Map of the Dual Contracts ''Second System'' from 1920

Discussion relating to the past and present operations of the NYC Subway, PATH, and Staten Island Railway (SIRT).

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Think twice
Posts: 8
Joined: Mon Apr 26, 2010 12:11 pm
Location: Marine Park, Brooklyn, NY

Map of the Dual Contracts ''Second System'' from 1920

Post by Think twice »

Hello all,

Long time lurker, first time poster here. I posted this on SubChat and thought I'd share.
Image
Now this is a long-term plan. Not even the IND Second System was this robust. It was drawn up by then Chief Engineer Daniel L. Turner. As far as personal preference, I like the Nostrand Line going across Sheepshead Bay and on to Coney Island. The plans for Staten Island (upper right-hand corner) were the most ambitious. Not only do those Narrows tunnels feed into trunk lines under Brooklyn's 2nd and 3rd Avenues, but another three go to Bayonne and along the bulk-head line of New Jersey. I have more details on the plans and links to the original NY Times articles on my new blog (see below). Enjoy.

L'mont
Posts: 906
Joined: Thu Jun 22, 2006 12:40 pm

Re: Map of the Dual Contracts ''Second System'' from 1920

Post by L'mont »

Amazing to think how different some neighborhoods would be had this come to fruition. Riverdale? That's just one example, though I'd love to have seen a line across upper manhattan somewhere.....

Think twice
Posts: 8
Joined: Mon Apr 26, 2010 12:11 pm
Location: Marine Park, Brooklyn, NY

Re: Map of the Dual Contracts ''Second System'' from 1920

Post by Think twice »

Amazing to think how different some neighborhoods would be had this come to fruition. Riverdale?
IMO Robert Moses must have poached ideas for some of his highway routes from this one.

TREnecNYP

Re: Map of the Dual Contracts ''Second System'' from 1920

Post by TREnecNYP »

Think twice wrote:
Amazing to think how different some neighborhoods would be had this come to fruition. Riverdale?
IMO Robert Moses must have poached ideas for some of his highway routes from this one.
Wouldn't be the first time highway people "borrowed" routes plotted out a hundred years earlier by railroad engineers.....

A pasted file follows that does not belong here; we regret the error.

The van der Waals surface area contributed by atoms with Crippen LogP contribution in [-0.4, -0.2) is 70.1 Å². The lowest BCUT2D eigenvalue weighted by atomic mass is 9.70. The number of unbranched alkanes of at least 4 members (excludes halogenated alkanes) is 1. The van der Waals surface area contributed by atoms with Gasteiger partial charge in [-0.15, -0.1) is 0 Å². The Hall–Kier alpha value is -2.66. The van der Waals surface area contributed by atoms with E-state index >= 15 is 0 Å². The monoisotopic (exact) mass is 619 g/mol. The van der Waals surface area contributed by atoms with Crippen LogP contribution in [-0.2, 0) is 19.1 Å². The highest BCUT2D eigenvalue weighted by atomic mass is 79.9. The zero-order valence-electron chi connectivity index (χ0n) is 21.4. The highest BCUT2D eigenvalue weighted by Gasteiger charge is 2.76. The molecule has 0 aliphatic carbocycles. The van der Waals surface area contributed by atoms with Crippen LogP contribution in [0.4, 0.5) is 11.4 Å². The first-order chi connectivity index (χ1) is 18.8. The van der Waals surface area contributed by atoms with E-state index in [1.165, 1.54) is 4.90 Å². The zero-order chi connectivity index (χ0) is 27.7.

- A

jtr1962
Posts: 384
Joined: Tue Mar 08, 2005 12:42 pm
Location: Flushing, NY

Re: Map of the Dual Contracts ''Second System'' from 1920

Post by jtr1962 »

A pity it wasn't built. Where I live might have looked way different. And likely there would be a lot fewer cars as well.

Jeff Smith
Site Admin
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Re: Map of the Dual Contracts ''Second System'' from 1920

Post by Jeff Smith »

I like some of the Bronx Lines:

-An apparent extension of the Third Av El in the Bronx along Gun Hill Rd to the Boston Post Rd and then North to Pelham might have saved the Bronx portion of the line later.

-Along that "train" of thought, an extension of the 9th Av El beyond River Av and the Jerome Av line might have saved that old spur which was gone after the Polo Grounds demolition, I think. At least, I think that was what was left of the 9th Av El/shutte. It's hard to tell. A line along Randald Av would be useful; maybe not the spur to Queens.

-I like the line along Morris and Tremont. I'm guessing that was either an extension of the 2nd Av El, or a new 1st/York Av El? Tremont is a crucial artery in the Bronx; an extension west/left would have been also useful.

-I really don't know what to make of the spur off of the 6.
Next stop, Willoughby
~el Jefe ("Jeff Smith Rules") :: RAILROAD.NET Site Administrator/Co-Owner

neroden
Posts: 1175
Joined: Sun Nov 12, 2006 12:37 am
Location: Ithaca, NY

Re: Map of the Dual Contracts ''Second System'' from 1920

Post by neroden »

Think twice wrote:Now this is a long-term plan.
Wow. Never accuse modern railfans of making up fantasy maps -- now this is a fantasy map!

*Three* crossings of the Verazzano Narrows? *Five* lines through Staten Island? This seems a bit like a development scheme for Queens and SI. There seems to be some intent to achieve a certain minimum "density of the rail network" throughout the outer boroughs, regardless of existing population. This is actually a reasonably admirable goal in some ways -- get the rail lines built *before* the areas were completely built up, and the construction is a lot cheaper -- but it had no chance of being funded.

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